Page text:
By Chris Worrall
How long can Chelsea get away with disaster?
After yet another Premier League defeat and an embarrassing display of petulant indiscipline, Jose Mourinho is without doubt in the worst and most difficult spell of his managerial career. As well as being the worst start to an English title defence in living memory, his Chelsea side lack all the positive qualities that let them coast to the league crown: solidity, individual flair and a united commitment to the cause. In its place, poor early form has become longer-term malaise, while sideshow mind-games have become an increasingly thin smokescreen around a manager and a team unused to such sustained criticism.
Their responses – the infamous ‘us against them’ mentality Mourinho can foster so successfully – have crossed into being truly ludicrous and, more than that, unacceptably insufficient in explaining away what are undeniably real issues. Mourinho’s other great failure – Madrid – came about because his style of siege mentality divided his squad and jarred with the reality of what was, and will always be, a huge, powerful club a million miles away from the underdog he likes to pretend to be. Here again, his vision of reality is seemingly apparent only to him. It was funny for a while to the outsider, but is increasingly building to a point where something significant while have to give way.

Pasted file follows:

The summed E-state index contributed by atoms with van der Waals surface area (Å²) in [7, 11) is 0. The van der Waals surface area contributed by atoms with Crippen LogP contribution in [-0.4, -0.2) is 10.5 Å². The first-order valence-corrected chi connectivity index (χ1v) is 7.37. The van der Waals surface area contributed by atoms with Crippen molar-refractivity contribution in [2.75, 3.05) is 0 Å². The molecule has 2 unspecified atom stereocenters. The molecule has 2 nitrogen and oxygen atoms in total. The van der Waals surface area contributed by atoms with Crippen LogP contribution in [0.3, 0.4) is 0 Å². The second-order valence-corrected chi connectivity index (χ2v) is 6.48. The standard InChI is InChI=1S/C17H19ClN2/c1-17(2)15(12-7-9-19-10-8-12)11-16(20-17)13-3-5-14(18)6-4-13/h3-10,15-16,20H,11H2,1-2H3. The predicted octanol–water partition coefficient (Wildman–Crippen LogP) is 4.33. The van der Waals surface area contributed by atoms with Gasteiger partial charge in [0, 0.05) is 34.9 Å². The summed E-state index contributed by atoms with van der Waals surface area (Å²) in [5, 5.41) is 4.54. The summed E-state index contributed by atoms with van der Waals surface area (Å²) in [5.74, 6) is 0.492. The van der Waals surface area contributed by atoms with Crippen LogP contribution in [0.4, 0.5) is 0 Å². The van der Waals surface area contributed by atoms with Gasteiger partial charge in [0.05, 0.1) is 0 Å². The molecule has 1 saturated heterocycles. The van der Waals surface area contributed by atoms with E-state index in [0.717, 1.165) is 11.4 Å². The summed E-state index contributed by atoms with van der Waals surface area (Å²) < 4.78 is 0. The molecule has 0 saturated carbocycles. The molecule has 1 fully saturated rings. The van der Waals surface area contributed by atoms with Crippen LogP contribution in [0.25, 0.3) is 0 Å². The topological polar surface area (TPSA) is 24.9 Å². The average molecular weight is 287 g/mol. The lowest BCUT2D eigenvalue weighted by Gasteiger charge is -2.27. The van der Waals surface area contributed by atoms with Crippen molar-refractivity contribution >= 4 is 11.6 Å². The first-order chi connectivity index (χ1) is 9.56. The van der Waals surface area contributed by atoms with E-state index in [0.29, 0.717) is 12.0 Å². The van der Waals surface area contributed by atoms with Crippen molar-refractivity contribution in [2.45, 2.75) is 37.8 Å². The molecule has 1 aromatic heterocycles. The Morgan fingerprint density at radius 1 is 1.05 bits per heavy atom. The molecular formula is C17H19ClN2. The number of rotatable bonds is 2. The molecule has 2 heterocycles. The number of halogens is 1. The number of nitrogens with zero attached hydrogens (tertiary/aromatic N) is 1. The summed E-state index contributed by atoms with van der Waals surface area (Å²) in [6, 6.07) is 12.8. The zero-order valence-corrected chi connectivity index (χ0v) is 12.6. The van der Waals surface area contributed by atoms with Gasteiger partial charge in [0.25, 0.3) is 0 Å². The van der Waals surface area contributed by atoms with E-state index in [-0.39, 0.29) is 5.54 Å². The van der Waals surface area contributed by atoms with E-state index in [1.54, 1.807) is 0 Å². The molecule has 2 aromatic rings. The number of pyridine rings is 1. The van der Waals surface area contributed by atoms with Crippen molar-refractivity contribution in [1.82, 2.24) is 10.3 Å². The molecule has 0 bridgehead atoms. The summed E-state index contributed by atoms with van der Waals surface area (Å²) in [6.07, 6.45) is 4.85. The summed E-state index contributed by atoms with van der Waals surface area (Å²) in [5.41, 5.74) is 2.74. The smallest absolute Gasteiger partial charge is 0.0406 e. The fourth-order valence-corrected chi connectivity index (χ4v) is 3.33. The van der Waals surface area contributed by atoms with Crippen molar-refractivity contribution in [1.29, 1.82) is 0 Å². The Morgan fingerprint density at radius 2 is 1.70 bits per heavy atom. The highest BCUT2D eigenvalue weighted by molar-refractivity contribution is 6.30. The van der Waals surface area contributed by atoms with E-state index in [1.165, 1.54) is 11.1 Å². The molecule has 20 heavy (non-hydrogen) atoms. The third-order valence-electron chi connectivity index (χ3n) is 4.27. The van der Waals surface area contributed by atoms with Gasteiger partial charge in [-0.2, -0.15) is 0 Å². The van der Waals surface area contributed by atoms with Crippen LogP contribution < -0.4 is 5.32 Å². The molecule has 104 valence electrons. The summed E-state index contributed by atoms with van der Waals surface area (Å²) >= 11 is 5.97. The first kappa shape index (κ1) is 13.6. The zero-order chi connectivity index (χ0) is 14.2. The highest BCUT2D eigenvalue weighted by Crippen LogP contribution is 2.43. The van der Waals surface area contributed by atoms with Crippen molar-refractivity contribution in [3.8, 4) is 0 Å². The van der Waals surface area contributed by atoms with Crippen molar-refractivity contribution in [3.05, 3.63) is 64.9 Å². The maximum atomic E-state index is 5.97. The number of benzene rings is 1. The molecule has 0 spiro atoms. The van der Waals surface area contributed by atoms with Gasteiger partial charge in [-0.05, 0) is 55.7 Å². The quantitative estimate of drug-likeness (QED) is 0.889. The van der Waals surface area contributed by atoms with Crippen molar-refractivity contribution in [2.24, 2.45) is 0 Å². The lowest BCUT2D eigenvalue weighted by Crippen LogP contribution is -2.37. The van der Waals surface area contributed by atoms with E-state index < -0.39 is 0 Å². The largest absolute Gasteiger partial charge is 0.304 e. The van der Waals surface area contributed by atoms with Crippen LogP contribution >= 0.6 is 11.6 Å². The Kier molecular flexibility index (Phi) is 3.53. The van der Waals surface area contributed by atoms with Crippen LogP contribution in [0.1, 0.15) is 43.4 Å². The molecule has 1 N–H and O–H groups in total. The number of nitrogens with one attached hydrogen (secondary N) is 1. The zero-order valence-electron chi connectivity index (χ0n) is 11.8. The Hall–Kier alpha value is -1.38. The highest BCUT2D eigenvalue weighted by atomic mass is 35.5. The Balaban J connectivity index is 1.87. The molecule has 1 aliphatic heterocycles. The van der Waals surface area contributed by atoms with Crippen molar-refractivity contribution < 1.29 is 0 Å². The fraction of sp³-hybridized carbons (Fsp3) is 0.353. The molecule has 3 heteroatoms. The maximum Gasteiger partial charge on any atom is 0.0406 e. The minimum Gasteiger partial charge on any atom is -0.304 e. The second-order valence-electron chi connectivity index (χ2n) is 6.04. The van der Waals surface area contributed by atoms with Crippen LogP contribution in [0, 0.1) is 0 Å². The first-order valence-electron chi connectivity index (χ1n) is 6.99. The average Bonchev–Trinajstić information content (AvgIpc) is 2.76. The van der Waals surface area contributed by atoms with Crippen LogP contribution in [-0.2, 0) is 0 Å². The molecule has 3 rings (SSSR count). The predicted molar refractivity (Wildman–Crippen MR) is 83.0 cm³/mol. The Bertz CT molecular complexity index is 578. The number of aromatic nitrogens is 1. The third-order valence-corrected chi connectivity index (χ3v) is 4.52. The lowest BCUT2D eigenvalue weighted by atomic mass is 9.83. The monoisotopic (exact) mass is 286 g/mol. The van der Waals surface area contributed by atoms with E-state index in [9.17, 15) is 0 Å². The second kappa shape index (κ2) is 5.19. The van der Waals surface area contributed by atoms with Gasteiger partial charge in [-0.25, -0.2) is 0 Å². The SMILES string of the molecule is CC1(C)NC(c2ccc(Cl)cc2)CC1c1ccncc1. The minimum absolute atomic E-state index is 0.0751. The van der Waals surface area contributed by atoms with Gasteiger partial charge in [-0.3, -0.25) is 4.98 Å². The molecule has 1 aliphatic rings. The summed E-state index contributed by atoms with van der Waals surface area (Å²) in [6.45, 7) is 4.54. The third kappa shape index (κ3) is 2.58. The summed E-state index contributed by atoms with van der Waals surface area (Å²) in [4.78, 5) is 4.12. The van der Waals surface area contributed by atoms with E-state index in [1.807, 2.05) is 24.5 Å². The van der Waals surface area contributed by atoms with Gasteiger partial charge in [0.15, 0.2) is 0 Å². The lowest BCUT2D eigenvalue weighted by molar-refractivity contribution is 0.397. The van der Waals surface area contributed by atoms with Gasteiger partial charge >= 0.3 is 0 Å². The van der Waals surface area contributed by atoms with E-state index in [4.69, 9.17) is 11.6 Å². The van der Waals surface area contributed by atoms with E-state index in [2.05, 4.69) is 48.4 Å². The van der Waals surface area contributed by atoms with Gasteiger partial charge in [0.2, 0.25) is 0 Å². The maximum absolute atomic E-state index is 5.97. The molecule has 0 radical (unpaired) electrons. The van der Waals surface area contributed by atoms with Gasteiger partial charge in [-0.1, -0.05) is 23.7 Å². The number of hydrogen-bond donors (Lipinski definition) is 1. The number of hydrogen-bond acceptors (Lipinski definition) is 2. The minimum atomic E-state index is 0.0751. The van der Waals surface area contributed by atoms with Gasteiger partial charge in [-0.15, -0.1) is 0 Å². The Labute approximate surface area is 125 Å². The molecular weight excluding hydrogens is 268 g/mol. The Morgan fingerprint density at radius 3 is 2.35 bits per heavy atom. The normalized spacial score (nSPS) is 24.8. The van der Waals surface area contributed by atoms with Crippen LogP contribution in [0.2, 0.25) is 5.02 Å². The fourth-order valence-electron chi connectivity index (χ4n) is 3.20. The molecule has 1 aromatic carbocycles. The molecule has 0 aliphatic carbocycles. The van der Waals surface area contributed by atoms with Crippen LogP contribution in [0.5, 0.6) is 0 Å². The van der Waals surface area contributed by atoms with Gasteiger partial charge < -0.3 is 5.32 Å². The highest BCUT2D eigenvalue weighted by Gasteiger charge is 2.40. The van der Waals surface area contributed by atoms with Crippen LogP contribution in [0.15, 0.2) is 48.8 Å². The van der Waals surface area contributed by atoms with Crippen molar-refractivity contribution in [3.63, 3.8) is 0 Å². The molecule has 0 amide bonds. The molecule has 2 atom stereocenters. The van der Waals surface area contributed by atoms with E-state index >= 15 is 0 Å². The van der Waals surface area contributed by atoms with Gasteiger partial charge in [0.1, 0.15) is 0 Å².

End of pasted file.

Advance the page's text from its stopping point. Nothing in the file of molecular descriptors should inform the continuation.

Bournemouth’s philosophy takes another pounding
As a newly-promoted side, losing consecutively to both Manchester City and Tottenham is, on the face of it, far from a disgrace. However, the fact those defeats were back-to-back 5-1 drubbings is cause for concern on the south coast. Praised for his attacking, possession mentality that worked so well in the Championship, Eddie Howe’s side look increasingly out of their depth when faced with the harsh reality of the top division. While their stance is philosophically laudable, a degree of pragmatism must come in to give them hope of survival. The openness of their defence and the ease at which their passing game was disrupted on the edge of their own penalty area could see them go straight back down with far too much ease. They face a choice: entertain and face further pain, or sacrifice some of that flair in the quest to stay in this most-lucrative of football leagues.
Coloccini latest victim of an unbalanced law
The longest impression left by Sunderland’s 3-0 victory in the Tyne-Wear derby – besides the radiating smugness of Sam Allerdyce’s post-match grins – was that Newcastle had a player sent off in the harshest of technically-correct circumstances. Whether it was a foul – or more of a foul than Cattermole’s legitimated block just seconds before – paled into insignificance after the referee pointed to the spot. As the last defender who technically denied the Sunderland forward a chance to score, the red card he received fitted perfectly into the current laws of the game. However, the reality of the situation – a shoulder-charge barely inches away from the Newcastle keeper collecting up the ball – highlights how grossly unfair the current set-up is on the defending side. The current double blow of penalty and automatic red-card seems unjust, and there may be many more aghast defenders who suffer for this before meaningful action is taken.
Mundane ol’ Manchester
After all the build-up, the Manchester Derby served up a drab goalless draw defined by stodgy midfield play and muscular defensive solidity. A point will serve both sides well, but not many of the supporters, and certainly none of the neutrals. Still, seeing Sky try to spin this into a classic was decent enough fun…